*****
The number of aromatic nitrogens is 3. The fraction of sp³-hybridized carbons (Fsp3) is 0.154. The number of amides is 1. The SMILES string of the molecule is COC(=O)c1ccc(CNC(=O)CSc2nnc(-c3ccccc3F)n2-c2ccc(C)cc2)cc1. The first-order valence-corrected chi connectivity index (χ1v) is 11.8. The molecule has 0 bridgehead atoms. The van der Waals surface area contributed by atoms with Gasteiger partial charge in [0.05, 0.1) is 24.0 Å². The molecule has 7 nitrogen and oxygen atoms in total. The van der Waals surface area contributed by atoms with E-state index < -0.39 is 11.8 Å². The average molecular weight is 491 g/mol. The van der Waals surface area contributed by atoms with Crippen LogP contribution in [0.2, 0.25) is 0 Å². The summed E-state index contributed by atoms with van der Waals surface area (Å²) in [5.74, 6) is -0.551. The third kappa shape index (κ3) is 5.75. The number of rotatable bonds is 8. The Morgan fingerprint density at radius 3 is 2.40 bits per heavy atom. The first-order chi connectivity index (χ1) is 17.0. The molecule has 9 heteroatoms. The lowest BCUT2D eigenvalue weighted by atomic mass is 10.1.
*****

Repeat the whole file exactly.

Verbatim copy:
The number of aromatic nitrogens is 3. The fraction of sp³-hybridized carbons (Fsp3) is 0.154. The number of amides is 1. The SMILES string of the molecule is COC(=O)c1ccc(CNC(=O)CSc2nnc(-c3ccccc3F)n2-c2ccc(C)cc2)cc1. The first-order valence-corrected chi connectivity index (χ1v) is 11.8. The molecule has 0 bridgehead atoms. The van der Waals surface area contributed by atoms with Gasteiger partial charge in [0.05, 0.1) is 24.0 Å². The molecule has 7 nitrogen and oxygen atoms in total. The van der Waals surface area contributed by atoms with E-state index < -0.39 is 11.8 Å². The average molecular weight is 491 g/mol. The van der Waals surface area contributed by atoms with Crippen LogP contribution in [0.2, 0.25) is 0 Å². The summed E-state index contributed by atoms with van der Waals surface area (Å²) in [5.74, 6) is -0.551. The third kappa shape index (κ3) is 5.75. The number of rotatable bonds is 8. The Morgan fingerprint density at radius 3 is 2.40 bits per heavy atom. The first-order chi connectivity index (χ1) is 17.0. The molecule has 9 heteroatoms. The lowest BCUT2D eigenvalue weighted by atomic mass is 10.1.